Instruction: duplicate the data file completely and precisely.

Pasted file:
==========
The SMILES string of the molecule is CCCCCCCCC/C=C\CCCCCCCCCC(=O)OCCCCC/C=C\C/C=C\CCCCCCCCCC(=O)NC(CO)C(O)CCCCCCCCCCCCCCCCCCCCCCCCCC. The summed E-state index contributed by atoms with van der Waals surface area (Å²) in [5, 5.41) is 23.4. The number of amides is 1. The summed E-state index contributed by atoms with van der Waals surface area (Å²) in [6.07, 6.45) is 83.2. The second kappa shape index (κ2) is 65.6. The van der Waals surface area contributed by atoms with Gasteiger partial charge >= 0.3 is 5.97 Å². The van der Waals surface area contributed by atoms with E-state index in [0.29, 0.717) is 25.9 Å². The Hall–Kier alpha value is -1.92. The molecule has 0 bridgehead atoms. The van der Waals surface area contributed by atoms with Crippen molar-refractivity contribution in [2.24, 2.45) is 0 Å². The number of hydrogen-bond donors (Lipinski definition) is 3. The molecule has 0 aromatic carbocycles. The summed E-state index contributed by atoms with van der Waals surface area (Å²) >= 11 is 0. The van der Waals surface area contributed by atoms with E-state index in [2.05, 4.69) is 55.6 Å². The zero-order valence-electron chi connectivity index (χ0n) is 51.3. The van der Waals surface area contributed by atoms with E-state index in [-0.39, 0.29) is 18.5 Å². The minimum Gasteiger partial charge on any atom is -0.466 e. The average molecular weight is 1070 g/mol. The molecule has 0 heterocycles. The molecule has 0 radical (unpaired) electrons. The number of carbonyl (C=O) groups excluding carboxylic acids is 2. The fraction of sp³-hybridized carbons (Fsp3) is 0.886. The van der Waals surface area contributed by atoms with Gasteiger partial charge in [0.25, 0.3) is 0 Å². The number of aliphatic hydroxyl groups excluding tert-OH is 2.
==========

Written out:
The SMILES string of the molecule is CCCCCCCCC/C=C\CCCCCCCCCC(=O)OCCCCC/C=C\C/C=C\CCCCCCCCCC(=O)NC(CO)C(O)CCCCCCCCCCCCCCCCCCCCCCCCCC. The summed E-state index contributed by atoms with van der Waals surface area (Å²) in [5, 5.41) is 23.4. The number of amides is 1. The summed E-state index contributed by atoms with van der Waals surface area (Å²) in [6.07, 6.45) is 83.2. The second kappa shape index (κ2) is 65.6. The van der Waals surface area contributed by atoms with Gasteiger partial charge >= 0.3 is 5.97 Å². The van der Waals surface area contributed by atoms with E-state index in [0.29, 0.717) is 25.9 Å². The Hall–Kier alpha value is -1.92. The molecule has 0 bridgehead atoms. The van der Waals surface area contributed by atoms with Crippen molar-refractivity contribution in [2.24, 2.45) is 0 Å². The number of hydrogen-bond donors (Lipinski definition) is 3. The molecule has 0 aromatic carbocycles. The summed E-state index contributed by atoms with van der Waals surface area (Å²) >= 11 is 0. The van der Waals surface area contributed by atoms with E-state index in [2.05, 4.69) is 55.6 Å². The zero-order valence-electron chi connectivity index (χ0n) is 51.3. The van der Waals surface area contributed by atoms with E-state index in [-0.39, 0.29) is 18.5 Å². The minimum Gasteiger partial charge on any atom is -0.466 e. The average molecular weight is 1070 g/mol. The molecule has 0 heterocycles. The molecule has 0 radical (unpaired) electrons. The number of carbonyl (C=O) groups excluding carboxylic acids is 2. The fraction of sp³-hybridized carbons (Fsp3) is 0.886. The van der Waals surface area contributed by atoms with Gasteiger partial charge in [0.25, 0.3) is 0 Å². The number of aliphatic hydroxyl groups excluding tert-OH is 2.